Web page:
[openstack-dev] [Keystone] Weirdness around domain/project scope in role assignments

Adam Young ayoung at redhat.com
Fri Mar 9 15:37:13 UTC 2018

On Fri, Mar 9, 2018 at 2:42 AM, Adrian Turjak <adriant at catalyst.net.nz>

> Sooo to follow up from the discussion last night partly with Lance and
> Adam, I'm still not exactly sure what difference, if any, there is
> between a domain scoped role assignment, and a project scoped role
> assignment. And... It appears stuff breaks when you used both, or either
> actually (more on that further down).
> My problem/confusion was why the following exists or is possible:
> http://paste.openstack.org/show/695978/
> The amusing part, I now can't remove the above role assignments. They
> throw a 500:
> http://paste.openstack.org/show/696013/
> The error itself being:
> http://paste.openstack.org/show/695994/

This is a bug.  It looks like the one() assumes there is only every one
record that comes back that matches, and this matches multiple.

A 500 is never appropriate.

> Then lets look at just project scope:
> http://paste.openstack.org/show/696007/
> I can't seem to do 'include_names' on the project scoped role
> assignment, but effective works since it doesn't include the project. I
> have a feeling the error is because keystone isn't including projects
> with is_domain when doing the names mapping.

Probably correct. Bug on this, too.

> So... going a little further, does domain scope still act like project
> scope in regards to effective roles:
> http://paste.openstack.org/show/695992/
> The answer is yes. But again, this is domain scope, not project scope
> which still results in project scope down the tree. Although here
> 'include_names' works, this time because keystone internally is directly
> checking for is_domain I assume.

Interesting.  That might have been a "works as designed"  with the idea
that assigning a role on a domain that is inherited is used by anything
underneath it.  It actually makes sense, as domains can't nest, so this
may be intentional syntactic sugar on top of the format I used:

> Also worth mentioning that the following works (and maybe shouldn't?):
> http://paste.openstack.org/show/696006/
> Alice has a role on a 'project' that isn't part of her domain. I can't
> add her to a project that isn't in her domain... but I can add her to
> another domain? That surely isn't expected behavior...
> That is a typo.  You added an additional character at the end of the ID:



> Weird broken stuff aside, I'm still not seeing a difference between
> domain/project role assignment scope on a project that is a domain. Is
> there a difference that I'm missing, and where is such a difference used?
> Looking at the blog post Adam linked
> (https://adam.younglogic.com/2018/02/openstack-hmt-cloudforms/), he
> isn't  really making use of domain scope, just project scope on a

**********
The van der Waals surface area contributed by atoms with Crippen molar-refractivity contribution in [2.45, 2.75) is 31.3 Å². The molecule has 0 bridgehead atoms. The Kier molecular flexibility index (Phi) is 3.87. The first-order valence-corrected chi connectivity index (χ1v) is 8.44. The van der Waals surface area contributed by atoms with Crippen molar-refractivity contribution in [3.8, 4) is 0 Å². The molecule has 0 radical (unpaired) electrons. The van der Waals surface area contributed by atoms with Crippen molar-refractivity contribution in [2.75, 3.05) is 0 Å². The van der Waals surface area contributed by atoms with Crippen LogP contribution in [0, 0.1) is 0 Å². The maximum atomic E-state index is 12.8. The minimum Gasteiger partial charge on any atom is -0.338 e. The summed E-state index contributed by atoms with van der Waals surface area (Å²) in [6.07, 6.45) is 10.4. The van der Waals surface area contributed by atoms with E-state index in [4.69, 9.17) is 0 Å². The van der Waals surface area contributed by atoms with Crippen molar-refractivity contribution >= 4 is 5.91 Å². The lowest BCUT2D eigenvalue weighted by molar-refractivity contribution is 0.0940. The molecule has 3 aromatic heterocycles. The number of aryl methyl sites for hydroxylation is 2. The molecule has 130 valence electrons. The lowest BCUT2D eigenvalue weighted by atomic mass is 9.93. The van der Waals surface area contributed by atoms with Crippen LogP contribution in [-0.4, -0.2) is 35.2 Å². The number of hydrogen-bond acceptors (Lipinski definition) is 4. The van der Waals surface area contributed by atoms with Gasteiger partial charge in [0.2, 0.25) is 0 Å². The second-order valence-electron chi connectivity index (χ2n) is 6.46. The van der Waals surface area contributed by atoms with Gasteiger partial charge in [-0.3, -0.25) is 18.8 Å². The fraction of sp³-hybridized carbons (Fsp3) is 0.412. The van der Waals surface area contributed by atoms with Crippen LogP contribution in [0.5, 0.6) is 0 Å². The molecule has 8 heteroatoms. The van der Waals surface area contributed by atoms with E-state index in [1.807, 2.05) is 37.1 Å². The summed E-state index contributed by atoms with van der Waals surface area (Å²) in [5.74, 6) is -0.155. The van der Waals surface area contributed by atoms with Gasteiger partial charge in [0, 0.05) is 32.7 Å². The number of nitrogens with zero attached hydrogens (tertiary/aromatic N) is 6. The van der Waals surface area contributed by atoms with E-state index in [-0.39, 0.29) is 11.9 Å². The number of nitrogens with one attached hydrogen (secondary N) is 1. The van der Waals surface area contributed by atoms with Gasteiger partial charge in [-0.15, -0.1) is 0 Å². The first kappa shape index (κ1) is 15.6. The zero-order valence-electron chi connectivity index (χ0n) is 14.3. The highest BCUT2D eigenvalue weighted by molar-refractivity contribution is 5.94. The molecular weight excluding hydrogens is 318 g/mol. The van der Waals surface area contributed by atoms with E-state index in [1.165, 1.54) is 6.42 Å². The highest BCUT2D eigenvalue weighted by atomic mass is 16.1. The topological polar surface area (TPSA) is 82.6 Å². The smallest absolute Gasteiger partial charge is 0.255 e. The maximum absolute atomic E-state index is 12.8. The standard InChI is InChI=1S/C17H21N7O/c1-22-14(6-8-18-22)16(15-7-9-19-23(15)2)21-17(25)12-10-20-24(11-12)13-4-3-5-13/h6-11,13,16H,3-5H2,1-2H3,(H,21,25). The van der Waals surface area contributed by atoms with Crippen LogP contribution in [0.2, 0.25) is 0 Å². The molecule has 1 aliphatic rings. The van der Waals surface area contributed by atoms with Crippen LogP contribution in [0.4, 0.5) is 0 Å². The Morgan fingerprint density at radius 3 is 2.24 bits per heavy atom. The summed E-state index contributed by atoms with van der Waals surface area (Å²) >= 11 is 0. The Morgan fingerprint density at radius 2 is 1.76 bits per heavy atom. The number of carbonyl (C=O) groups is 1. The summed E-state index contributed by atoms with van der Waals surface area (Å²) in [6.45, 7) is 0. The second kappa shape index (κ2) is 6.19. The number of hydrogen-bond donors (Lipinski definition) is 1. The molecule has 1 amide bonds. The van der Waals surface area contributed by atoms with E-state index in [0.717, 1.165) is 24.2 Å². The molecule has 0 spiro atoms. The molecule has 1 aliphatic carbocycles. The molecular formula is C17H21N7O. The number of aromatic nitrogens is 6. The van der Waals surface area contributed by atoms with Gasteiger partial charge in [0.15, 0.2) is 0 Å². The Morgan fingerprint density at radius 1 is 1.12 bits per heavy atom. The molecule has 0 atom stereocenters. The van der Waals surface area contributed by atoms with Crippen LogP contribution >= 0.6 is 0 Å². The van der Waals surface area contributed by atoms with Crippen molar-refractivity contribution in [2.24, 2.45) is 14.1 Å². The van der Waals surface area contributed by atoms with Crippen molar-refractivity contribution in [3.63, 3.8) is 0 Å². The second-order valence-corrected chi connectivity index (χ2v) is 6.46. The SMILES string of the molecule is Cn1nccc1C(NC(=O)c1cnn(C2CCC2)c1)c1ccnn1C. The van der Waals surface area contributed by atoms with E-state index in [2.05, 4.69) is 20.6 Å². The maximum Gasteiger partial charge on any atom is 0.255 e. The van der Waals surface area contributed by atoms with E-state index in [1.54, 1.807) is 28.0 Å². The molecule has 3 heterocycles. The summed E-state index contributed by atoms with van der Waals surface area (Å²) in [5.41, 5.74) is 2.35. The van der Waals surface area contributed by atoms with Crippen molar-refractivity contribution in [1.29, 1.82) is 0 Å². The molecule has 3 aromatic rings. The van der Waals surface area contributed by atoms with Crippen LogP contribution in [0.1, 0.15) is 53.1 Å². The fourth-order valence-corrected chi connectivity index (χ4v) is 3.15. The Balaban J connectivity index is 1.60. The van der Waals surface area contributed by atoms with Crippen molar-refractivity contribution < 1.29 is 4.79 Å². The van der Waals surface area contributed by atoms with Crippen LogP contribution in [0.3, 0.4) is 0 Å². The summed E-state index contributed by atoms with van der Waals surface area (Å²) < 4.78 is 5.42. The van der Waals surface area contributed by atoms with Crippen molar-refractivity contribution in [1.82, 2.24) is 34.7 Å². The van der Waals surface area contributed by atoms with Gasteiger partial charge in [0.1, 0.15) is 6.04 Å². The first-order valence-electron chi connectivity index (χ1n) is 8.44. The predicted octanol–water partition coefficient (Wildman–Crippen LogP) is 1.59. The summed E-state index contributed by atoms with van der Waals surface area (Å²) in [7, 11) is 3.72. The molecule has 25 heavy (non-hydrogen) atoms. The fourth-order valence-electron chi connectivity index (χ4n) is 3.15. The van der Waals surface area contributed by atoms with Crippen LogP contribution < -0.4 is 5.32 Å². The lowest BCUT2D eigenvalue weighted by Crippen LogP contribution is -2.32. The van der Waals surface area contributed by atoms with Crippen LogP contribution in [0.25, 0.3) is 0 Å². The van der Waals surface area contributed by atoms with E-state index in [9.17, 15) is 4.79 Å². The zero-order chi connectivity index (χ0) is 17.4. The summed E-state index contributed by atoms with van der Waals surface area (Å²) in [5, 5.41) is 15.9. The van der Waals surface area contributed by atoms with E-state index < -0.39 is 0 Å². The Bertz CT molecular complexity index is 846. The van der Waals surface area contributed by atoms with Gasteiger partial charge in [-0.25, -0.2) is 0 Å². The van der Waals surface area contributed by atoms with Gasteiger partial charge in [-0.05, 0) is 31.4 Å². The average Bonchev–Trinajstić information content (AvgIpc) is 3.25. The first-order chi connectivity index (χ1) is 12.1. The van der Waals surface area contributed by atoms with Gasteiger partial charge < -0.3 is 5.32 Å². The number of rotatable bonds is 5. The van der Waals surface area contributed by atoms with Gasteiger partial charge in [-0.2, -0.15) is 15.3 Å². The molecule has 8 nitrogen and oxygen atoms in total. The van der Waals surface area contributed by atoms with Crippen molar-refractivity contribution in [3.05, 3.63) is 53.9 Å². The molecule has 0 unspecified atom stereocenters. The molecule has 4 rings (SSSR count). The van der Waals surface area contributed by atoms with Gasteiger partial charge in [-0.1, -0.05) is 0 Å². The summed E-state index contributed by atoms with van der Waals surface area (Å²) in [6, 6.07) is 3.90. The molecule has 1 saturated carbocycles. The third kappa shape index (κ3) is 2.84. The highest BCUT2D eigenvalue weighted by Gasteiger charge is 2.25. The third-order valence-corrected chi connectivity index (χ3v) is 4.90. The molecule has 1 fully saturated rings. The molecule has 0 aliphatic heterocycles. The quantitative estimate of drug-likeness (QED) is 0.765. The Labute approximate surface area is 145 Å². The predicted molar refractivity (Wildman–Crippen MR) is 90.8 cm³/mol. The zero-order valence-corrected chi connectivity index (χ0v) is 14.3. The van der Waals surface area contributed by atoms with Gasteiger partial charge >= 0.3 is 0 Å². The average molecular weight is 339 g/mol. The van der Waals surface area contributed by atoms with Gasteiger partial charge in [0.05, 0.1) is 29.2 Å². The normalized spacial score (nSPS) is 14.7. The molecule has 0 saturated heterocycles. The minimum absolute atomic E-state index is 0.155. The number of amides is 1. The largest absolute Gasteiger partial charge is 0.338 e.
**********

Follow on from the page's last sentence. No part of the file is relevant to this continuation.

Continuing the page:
> domain, and inheritance down the tree, which is indeed a valid and
> useful case, but again, not domain scope assignment. Although domain
> scope on the same project would probably (as we see above) achieve the
> same result.
> Then looking at the policy he linked:
> http://git.openstack.org/cgit/openstack/keystone/tree/etc/
> policy.v3cloudsample.json#n52
> "identity:list_projects": "rule:cloud_admin or
> rule:admin_and_matching_domain_id",
>     - "cloud_admin": "role:admin and (is_admin_project:True or
> domain_id:admin_domain_id)",
>     - "admin_and_matching_domain_id": "rule:admin_required and
> domain_id:%(domain_id)s",
>         -  "admin_required": "role:admin",
> I can't exactly see how it also uses domain scope. It still seems to be
> project scope focused.
> It is subtle.  domain_id:admin_domain_id  Means that the token has a
domain_id, which means it is a domain scoped token.

> So my question then is why on the role assignment object do we
> distinguish between a domain/project when it comes to scope when a
> domain IS a project, and clearly things break when you set both.
> Can we make it so the following works (a hypothetical example):
> http://paste.openstack.org/show/696010/
> At which point the whole idea of 'domain' scope on a role assignment
> goes away since and is exactly the same thing as project scope, and also
> the potential database 500 issues goes away since... there isn't more
> than 1 row. We can then start phasing out the domain scope stuff and
> hiding it away unless someone is explicitly still looking for it.
> Because in reality, right now I think we only have project scope, and
> system scope. Domain scope == project scope and we should probably make
> that clear because obviously the code base is confused on that matter. :P

I'd love it if Domains went away and we only had projects.  We'd have to
find a way to implement such that people using domains today don't get
We could also add a 3 value toggle on the inheritance: none, children_only,
both to get it down to a single entry.that would be an implementation
detail that the end users would not see.

The one potential benefit to domain ,which is not used today, is to say:
this applies to all of the projects inside this domain.  Each project knows
both its parent and its domain, so it is a way to jump levels of the tree.

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